[41]      In this decision the Tribunal pointed out that this was an appeal by the trainer against the amount of the fine imposed, and not a question of whether a disqualification or a fine was appropriate.

 

However, the Tribunal did say that the imposition of a fine, rather than a disqualification, by the stewards at the original hearing should not be regarded as a precedent, and that “Whether a drug was administered innocently or otherwise, and whether it was considered that the drug would not be present at the time of the testing is irrelevant”.

 

[42]      In Kelly the circumstances were similar in that the trainer had been treating her greyhound with 6a-hydroxystanozolol under the supervision of her veterinarian.  The greyhound won a race 10 weeks and 4 days after the last injection and returned a positive test.  The appellant was disqualified for seven months and appealed.  The appeal was upheld and the period of disqualification reduced from seven months to four months.

 

[43]      In Tsohalis there was an appeal against a disqualification of 6 months.  The appellant had pleaded not guilty at the original hearing and there was evidence that he had used 6a-hydroxystanozolol in the past, but had stopped using it when he became aware that it was prohibited substance.  The appeal was dismissed.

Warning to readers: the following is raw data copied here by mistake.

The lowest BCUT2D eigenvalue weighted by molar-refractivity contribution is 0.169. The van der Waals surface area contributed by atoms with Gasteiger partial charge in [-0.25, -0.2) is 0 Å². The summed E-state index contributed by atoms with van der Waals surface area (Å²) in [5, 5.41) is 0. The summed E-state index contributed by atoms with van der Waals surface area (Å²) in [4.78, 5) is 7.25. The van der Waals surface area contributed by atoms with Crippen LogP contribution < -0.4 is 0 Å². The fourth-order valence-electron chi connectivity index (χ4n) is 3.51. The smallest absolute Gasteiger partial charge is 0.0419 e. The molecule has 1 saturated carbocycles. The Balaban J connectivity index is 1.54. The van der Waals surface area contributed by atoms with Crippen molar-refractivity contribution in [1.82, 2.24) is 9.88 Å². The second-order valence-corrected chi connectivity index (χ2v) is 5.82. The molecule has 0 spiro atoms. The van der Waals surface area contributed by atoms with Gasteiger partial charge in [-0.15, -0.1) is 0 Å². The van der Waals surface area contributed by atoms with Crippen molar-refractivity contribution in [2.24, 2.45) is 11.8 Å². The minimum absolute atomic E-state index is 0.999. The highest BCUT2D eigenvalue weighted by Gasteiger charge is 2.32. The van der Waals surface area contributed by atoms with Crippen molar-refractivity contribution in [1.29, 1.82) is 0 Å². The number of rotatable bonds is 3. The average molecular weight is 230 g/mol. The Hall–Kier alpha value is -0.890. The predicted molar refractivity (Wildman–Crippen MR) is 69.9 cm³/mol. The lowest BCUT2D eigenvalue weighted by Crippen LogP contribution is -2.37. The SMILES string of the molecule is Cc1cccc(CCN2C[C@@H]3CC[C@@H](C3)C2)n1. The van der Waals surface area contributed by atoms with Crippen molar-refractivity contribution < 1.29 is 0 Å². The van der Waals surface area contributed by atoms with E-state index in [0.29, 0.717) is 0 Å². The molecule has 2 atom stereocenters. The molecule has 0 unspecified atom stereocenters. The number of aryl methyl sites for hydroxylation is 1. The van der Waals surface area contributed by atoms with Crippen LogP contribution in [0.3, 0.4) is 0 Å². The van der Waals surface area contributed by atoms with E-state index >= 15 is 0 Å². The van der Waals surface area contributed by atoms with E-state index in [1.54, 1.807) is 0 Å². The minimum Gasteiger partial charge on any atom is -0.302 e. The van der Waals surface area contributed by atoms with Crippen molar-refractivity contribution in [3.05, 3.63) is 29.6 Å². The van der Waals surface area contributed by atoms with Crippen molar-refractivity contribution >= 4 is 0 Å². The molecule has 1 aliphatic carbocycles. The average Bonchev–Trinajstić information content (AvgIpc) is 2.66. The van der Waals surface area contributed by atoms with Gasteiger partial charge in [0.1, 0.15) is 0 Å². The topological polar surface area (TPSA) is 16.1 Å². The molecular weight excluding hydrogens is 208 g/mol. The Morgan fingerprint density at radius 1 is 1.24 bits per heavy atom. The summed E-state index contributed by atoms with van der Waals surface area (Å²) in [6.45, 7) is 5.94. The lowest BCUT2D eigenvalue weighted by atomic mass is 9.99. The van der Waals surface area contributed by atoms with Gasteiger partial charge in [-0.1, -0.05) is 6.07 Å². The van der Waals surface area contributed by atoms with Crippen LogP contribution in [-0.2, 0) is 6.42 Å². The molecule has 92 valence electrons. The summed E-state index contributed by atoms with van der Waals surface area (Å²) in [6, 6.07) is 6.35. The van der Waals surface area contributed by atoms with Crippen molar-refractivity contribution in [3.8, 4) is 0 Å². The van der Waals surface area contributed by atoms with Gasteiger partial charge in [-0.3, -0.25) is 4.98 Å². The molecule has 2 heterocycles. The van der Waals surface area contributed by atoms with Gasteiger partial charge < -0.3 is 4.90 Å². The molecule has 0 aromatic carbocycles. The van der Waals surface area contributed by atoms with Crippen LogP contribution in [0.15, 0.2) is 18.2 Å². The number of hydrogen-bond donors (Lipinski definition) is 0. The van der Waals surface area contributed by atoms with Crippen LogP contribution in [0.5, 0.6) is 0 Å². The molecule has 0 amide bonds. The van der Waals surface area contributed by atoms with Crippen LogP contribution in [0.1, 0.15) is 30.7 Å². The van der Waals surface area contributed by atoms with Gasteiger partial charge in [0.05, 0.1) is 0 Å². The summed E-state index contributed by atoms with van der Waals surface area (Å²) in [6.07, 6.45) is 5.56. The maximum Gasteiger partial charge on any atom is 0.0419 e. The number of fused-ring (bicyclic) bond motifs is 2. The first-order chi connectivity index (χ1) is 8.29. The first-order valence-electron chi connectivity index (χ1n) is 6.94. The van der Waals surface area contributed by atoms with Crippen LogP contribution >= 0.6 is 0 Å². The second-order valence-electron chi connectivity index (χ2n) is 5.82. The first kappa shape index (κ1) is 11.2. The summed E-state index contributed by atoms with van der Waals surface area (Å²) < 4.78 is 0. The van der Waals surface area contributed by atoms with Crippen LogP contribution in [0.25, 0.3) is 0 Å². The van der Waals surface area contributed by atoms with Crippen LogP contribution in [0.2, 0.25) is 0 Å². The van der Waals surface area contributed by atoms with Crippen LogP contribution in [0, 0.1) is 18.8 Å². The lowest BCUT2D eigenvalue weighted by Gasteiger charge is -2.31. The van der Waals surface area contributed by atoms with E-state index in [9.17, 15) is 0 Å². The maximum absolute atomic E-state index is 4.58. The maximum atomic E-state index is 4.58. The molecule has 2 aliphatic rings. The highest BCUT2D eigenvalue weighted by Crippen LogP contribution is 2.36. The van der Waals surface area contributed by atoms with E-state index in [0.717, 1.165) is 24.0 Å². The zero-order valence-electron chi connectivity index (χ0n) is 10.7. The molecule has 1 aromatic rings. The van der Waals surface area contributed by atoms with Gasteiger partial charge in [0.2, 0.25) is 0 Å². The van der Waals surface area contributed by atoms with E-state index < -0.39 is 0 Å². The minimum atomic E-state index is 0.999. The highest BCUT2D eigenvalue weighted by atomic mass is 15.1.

[44]      From these decisions we can see that positive tests to 6a-hydroxystanozolol result in disqualifications.  We do not regard the decision in the Magnisalis case as setting a precedent.  It is relevant, however, that in all the above cases the trainers had been using 6a-hydroxystanozolol to treat their greyhounds.  In the present case there is no evidence that Mr McInerney has ever used 6a-hydroxystanozolol and certainly none was found on his premises.  We accept Mr McInerney’s evidence that he has never used this drug.

 

[45]      In determining an appropriate penalty in this case we have taken into account the following matters.

 

[46]      The aggravating factor is that within a period of 6 days there were two instances of different prohibited substances being detected in Mr McInerney’s greyhounds.